Yesterday we finally managed a new session of Hantverksklubben, our ongoing experimental GM-less freeform group. The theme for the day was "Feelgood", and it was a … mixed success. The original post in Swedish is here. The text below is translated using Google with slight touch-ups, but the language might not be perfect.
Finally we got to a session with Hantverksklubben, after two canceled sessions. This time we got together five participants: me, Kim, Helma, Bunny (Björn) and Lukas. Helma noted beforehand, however, that she was a little tired and dropped out after maybe 2/3 of the game. The theme was "Feelgood", suggested by Bunny. He thought that we are often bad at giving space to the positive emotions and instead focus on conflicts and suffering, a feeling that would prove justified. Here is the list of topics we talked about:
- Focus on the interpersonal, friendship
- Niceville, A Wonderful Friendship, Forrest Gump, Mamma Mia, Studio Ghibli, Wolf Children, The Green Book, sports movies
- Need vs. want, self-fulfillment
- Uncertainty vs. conflict. Who are these people, what are their relationships, background, etc.
- Freudian excuse
- Replaying the scene
- Let scenes take time
- Atmosphere, details, add descriptions in pauses in the dialogue
- Express feelings
- Love, friendship, self-fulfillment, discovering how much you enjoy helping others
- Discovering that being different is okay, discovering the value of others, learning from each other
- End on a positive note
- Start low and go upwards
- Flashbacks, show the background, what the person has been through.
- Never cynical
- There may be elves
(The latter added ironically after Bunny chose the "urban fantasy" genre and we tried to talk about what it means. However, it would prove to be the most important item on the entire list.)
Sebbe is a young elf who is unable to get his life on track. He shares an apartment with Jimmy but finds it difficult to pay his share of the rent, as he can't manage to keep a job. He got fired from his last gig at the factory when he arrived late and punched the boss Benny, a straightforward man who does not want "elf trouble" in his workplace. After some mediation by Jimmy, he manages to get his job back, and there he meets Gloria, an older elf who lives by the motto "Keep your head down and stay out of trouble". The lives of these three people will change fundamentally due to this meeting. Sebbe discovers his own worth and his real calling as a chef, Gloria is reunited with the idealistic artist spirit she had when she was young, a side of herself that she's been trying to displace in favor of a grayish everyday "hard-working" attitude, and Benny discovers the value of a culture he previously dismissed, and finds love there.
This sounds very feelgood, but most of the positive was concentrated in the last (admittedly long) scene. The story was good and gripping in many ways, and dealt with topics such as xenophobia, discrimination, youthful dreams and the gray oppression of everyday prosaic reality. But we had a hard time actually getting that much feelgood. Part of that, I think, was simply that the story grabbed us and swept us along in its own logic. I set the first scene and considering that we had talked about that you could start a little sad and then work your way up, that you could work with contrasts, I set a rather gloomy scene. Later, themes of discrimination against elves came into the story and we explored this a lot. I think if we had started in a different way, we could probably have gotten more of a feelgood story throughout, but part of that may also be the habit we have of constantly introducing drama and conflict.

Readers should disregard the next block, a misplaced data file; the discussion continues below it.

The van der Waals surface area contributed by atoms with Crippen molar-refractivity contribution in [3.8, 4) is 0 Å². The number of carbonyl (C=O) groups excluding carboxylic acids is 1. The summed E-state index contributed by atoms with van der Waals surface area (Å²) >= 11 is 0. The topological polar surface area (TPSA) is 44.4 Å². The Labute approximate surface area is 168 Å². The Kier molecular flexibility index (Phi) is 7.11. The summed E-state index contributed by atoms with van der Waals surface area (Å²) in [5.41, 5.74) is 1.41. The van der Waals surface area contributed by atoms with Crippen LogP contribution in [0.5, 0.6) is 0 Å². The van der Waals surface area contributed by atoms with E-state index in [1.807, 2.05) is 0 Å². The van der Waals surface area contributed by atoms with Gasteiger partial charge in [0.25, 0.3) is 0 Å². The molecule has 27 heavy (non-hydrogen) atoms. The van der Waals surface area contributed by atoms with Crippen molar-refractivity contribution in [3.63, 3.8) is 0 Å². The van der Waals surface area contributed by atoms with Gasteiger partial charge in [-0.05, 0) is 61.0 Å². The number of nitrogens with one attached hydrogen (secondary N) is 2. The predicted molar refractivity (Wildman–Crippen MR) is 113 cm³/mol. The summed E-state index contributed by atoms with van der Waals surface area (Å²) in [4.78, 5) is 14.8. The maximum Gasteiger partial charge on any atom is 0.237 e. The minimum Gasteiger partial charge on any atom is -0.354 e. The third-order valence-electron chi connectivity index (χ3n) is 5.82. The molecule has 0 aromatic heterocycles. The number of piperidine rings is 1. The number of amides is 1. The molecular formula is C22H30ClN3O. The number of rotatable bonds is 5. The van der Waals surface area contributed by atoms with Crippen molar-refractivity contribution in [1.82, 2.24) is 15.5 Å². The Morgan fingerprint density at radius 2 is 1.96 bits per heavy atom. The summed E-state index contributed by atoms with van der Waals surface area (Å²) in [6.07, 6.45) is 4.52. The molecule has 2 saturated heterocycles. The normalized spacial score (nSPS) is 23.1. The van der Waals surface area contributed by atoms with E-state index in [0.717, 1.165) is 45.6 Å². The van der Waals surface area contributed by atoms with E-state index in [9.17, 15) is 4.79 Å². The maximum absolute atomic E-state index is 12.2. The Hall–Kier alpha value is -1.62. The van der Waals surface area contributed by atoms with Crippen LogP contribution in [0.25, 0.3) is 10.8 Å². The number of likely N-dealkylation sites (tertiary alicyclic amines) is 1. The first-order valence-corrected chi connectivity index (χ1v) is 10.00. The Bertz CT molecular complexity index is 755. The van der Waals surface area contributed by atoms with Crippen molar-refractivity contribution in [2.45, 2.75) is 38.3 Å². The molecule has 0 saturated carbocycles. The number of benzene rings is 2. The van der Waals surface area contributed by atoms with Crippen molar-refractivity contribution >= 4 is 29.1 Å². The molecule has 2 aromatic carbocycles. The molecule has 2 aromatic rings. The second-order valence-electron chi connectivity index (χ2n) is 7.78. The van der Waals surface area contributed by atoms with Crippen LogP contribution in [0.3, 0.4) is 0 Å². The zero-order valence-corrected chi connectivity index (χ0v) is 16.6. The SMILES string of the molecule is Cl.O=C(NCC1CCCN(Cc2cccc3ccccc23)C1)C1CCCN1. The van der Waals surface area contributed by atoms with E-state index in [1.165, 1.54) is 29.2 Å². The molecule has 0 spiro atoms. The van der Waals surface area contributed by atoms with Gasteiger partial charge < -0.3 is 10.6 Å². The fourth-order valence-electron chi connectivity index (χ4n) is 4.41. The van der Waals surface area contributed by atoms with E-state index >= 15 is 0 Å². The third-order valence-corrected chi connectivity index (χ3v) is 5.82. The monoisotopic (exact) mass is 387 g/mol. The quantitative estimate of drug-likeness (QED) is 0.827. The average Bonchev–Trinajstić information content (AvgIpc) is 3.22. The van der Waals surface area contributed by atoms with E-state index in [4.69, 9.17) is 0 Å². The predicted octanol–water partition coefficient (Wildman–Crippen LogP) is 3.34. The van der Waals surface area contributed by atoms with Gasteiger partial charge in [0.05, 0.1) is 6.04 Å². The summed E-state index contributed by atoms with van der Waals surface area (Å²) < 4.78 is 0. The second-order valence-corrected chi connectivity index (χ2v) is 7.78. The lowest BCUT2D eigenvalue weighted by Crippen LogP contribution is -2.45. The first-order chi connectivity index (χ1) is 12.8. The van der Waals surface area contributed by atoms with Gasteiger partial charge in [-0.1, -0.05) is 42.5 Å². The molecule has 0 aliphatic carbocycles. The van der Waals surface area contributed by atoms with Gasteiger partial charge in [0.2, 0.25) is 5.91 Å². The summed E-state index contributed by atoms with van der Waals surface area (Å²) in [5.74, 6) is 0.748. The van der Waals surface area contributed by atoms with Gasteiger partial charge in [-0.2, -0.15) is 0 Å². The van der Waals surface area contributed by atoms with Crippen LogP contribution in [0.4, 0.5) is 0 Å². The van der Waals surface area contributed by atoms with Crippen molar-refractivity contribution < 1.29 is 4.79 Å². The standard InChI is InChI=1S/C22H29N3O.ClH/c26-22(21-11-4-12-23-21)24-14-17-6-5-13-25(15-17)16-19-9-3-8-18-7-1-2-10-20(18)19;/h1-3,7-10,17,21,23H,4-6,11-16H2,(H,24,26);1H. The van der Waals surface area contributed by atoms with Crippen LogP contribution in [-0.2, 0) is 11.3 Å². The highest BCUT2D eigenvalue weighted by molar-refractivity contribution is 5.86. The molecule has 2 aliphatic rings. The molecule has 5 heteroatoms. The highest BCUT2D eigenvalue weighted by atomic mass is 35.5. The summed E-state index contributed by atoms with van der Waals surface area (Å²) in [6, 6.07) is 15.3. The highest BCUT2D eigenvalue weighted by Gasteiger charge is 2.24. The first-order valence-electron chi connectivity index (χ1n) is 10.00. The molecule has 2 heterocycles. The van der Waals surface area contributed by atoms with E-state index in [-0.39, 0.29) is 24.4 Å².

Two scenes stand out in my mind when it comes to the tone of the game. In one, police arrived to arrest the young elves Zirion and Yumma. It began fairly calmly, but escalated sharply and ended with a police officer severely beaten by Zirion's supernatural powers. In the other, Benny and Jimmy were drinking beer in a pub and a group of drunk and loud elves came in. It ended with Benny having his first positive experience of Elvish culture and friendship, and meeting the woman who would become his wife. These scenes were interesting in that their endings were unexpected and transformative and changed the situation, and they changed the tone of the story quite drastically.
I must also mention the big plot twist in the story. From the beginning we had followed two seemingly completely unrelated stories: The one about Sebbe and Gloria and the one about Zirion and Yumma. Towards the end, in a scene that apparently jumped several years into the future when Zirion is released from prison, Lukas, who played Yumma, drops the bomb:
"My name is not Yumma anymore. I call myself Gloria now."
"Gloria? That's a human name."
"I got a job. At the factory."
It turns out that all the scenes we saw with the two young elves took place many years in the past, and Yumma was Gloria as a young woman. The contrast between the idealistic and artistic Yumma and the cynical and pragmatic Gloria made that blow land quite heavy.
So the conclusion here is that we got to a feelgood end, but that it was not so easy to make room for positive emotions during the game. I think we could have added more intermediate scenes and spent some time with the characters along the way, and I would probably have liked to have seen a slightly more gradual transition to the last scene where everything was resolved. See more of Benny who slowly got to see his prejudices questioned, see how Sebbe slowly regains his self-confidence through cooking. Watch Yumma slowly come in contact with the zest for life she has lost. However, it was already a pretty long session, and we did not really have time for it. But I also think that part of the reason we did not get so much feelgood during the game was just that the story grabbed us and we did not fight back.